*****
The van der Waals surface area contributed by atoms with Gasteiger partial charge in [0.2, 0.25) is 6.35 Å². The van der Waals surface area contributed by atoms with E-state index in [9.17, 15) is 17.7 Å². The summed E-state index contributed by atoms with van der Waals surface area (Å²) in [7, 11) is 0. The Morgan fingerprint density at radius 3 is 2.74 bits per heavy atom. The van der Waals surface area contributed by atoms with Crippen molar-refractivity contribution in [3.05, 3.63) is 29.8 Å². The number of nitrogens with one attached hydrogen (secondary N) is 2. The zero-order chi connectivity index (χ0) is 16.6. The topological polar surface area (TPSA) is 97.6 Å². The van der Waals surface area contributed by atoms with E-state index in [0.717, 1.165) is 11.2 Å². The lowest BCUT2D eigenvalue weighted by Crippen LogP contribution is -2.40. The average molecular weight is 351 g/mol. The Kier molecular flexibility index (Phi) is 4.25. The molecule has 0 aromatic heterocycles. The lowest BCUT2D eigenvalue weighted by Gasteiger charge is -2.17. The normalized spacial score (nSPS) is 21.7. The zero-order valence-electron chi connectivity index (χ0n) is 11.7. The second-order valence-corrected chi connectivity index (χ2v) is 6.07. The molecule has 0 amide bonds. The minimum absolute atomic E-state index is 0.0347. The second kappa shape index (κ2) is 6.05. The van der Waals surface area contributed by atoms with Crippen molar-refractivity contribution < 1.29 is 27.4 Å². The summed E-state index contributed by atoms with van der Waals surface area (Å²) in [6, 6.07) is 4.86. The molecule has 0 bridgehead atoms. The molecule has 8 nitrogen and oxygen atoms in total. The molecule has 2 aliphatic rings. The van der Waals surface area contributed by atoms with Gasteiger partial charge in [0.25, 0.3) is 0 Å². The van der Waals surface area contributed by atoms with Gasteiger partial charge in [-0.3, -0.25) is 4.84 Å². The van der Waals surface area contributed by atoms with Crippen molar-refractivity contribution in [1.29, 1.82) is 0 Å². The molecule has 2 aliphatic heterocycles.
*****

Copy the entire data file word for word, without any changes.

The van der Waals surface area contributed by atoms with Gasteiger partial charge in [0.2, 0.25) is 6.35 Å². The van der Waals surface area contributed by atoms with E-state index in [9.17, 15) is 17.7 Å². The summed E-state index contributed by atoms with van der Waals surface area (Å²) in [7, 11) is 0. The Morgan fingerprint density at radius 3 is 2.74 bits per heavy atom. The van der Waals surface area contributed by atoms with Crippen molar-refractivity contribution in [3.05, 3.63) is 29.8 Å². The number of nitrogens with one attached hydrogen (secondary N) is 2. The zero-order chi connectivity index (χ0) is 16.6. The topological polar surface area (TPSA) is 97.6 Å². The van der Waals surface area contributed by atoms with E-state index in [0.717, 1.165) is 11.2 Å². The lowest BCUT2D eigenvalue weighted by Crippen LogP contribution is -2.40. The average molecular weight is 351 g/mol. The Kier molecular flexibility index (Phi) is 4.25. The molecule has 0 aromatic heterocycles. The lowest BCUT2D eigenvalue weighted by Gasteiger charge is -2.17. The normalized spacial score (nSPS) is 21.7. The zero-order valence-electron chi connectivity index (χ0n) is 11.7. The second-order valence-corrected chi connectivity index (χ2v) is 6.07. The molecule has 0 amide bonds. The minimum absolute atomic E-state index is 0.0347. The second kappa shape index (κ2) is 6.05. The van der Waals surface area contributed by atoms with Crippen molar-refractivity contribution < 1.29 is 27.4 Å². The summed E-state index contributed by atoms with van der Waals surface area (Å²) in [6, 6.07) is 4.86. The molecule has 0 bridgehead atoms. The molecule has 8 nitrogen and oxygen atoms in total. The molecule has 2 aliphatic rings. The van der Waals surface area contributed by atoms with Gasteiger partial charge in [0.25, 0.3) is 0 Å². The van der Waals surface area contributed by atoms with Gasteiger partial charge in [-0.3, -0.25) is 4.84 Å². The van der Waals surface area contributed by atoms with Crippen molar-refractivity contribution in [1.29, 1.82) is 0 Å². The molecule has 2 aliphatic heterocycles.